I don’t know why, but I love the Cranberry books. Cranberry Christmas, Cranberry Thanksgiving, Cranberry Easter, we even have a Cranberry Halloween book while my family doesn’t really even “do” anything for Halloween. I just love the stories, the characters, the artwork.
But I also really love cranberries: they are just a delicious, pretty, little tangy fruit. Ha! I remember loving a particular cereal when I was a kid that had cranberries and walnuts in it. It felt like a very grownup thing to enjoy, and I thought it was super special when my mom would let me put a box in the cart when wandering the grocery aisles with her. (Have I mentioned that I am a second generation homeschooler? I did ALL the errands by my mom’s side, and sometimes we were even bold enough to run errands before 2pm… that was our kind of brazen rebellion back in the eighties and early nineties of California living.) My mom was big into country style shabby chic arts & crafts… and for a handful of years she partnered with a friend to do a Christmas market they called Cranberry Corner. I’m not sure I have ever asked her exactly why she chose that name. But I still remember it! And I remember the ambiance of that annual event, the pungent smell of cinnamon & a tart sweetness. Perhaps it was a cinnamon-cranberry candle burning in the back! My mom was also keenly into potpourri at the time. It was the nineties, after all.
I also have always loved my mom’s homemade cranberry sauce. Nothing particularly unique about it: just fresh cranberries with sugar, water, and some kind of orange flavoring – usually zest. She also occasionally made cranberry muffins and put dried cranberries in our trail mix or granola. I was never a big fan of raisins, but I sure enjoyed their cousin, Craisins. Yummers.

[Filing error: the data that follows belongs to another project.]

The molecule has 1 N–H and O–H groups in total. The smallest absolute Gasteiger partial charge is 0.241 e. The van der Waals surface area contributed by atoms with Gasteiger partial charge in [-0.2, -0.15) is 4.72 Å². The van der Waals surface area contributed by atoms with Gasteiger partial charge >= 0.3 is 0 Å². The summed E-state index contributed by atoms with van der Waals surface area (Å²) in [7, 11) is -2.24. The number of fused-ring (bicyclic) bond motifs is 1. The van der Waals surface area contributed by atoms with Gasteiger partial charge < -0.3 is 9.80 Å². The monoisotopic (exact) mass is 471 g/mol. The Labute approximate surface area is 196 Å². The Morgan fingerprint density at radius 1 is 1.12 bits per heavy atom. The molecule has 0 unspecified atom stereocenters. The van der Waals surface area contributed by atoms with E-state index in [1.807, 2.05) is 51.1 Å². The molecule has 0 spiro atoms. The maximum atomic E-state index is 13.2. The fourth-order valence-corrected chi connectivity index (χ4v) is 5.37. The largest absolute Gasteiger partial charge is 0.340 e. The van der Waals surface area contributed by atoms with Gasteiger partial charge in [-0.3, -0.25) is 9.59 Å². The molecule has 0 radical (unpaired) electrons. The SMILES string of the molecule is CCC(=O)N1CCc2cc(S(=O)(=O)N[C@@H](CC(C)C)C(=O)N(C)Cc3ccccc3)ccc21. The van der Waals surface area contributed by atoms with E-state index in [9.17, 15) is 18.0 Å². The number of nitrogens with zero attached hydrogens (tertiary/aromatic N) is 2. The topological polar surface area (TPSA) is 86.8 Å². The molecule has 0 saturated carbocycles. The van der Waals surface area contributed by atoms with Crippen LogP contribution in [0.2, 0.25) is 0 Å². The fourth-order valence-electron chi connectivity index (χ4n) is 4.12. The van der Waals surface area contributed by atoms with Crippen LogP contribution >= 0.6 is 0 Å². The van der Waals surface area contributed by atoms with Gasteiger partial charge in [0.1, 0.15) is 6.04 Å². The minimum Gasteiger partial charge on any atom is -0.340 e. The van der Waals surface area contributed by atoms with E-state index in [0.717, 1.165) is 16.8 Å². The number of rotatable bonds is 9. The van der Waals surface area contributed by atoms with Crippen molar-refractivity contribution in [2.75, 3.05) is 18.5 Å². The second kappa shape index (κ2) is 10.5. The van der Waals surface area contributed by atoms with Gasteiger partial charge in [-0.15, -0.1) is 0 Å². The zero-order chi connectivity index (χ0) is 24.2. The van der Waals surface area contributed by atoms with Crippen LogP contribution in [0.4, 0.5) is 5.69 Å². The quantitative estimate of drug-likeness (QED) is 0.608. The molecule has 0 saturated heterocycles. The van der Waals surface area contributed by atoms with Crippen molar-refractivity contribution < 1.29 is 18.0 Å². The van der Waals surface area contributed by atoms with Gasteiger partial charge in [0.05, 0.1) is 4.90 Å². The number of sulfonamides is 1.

So here I now find myself continuing to love cranberries. But my kids don’t have the same affinity for them. So I’m trying to find ways to incorporate some cranberries into my kids’ holiday traditions. This year, I made a cranberry-pecan coffee cake for Thanksgiving Day morning. It paired perfectly with a side of crispy bacon and a hot latte… well, the kids had milk, but the latte is my favorite. Anyway, that is definitely a recipe we would enjoy again. We have had homemade cranberry sauce twice so far this season (including once when I added a splash of frangelica liqueur, which was a lovely touch). But I still want to try something else.
I think I may need to whip up a batch of cranberry orange muffins to start our Saturday with some zip. And then to pair with a pork loin roast tomorrow evening for our second Advent dinner, I think a cranberry apple chutney might work really well. And if I have any cranberries left that make it without getting gooey in the fridge by next week, I would love to try a cranberry balsamic chicken with cranberry brie bites on the side and cranberry apple upside-down cake for dessert.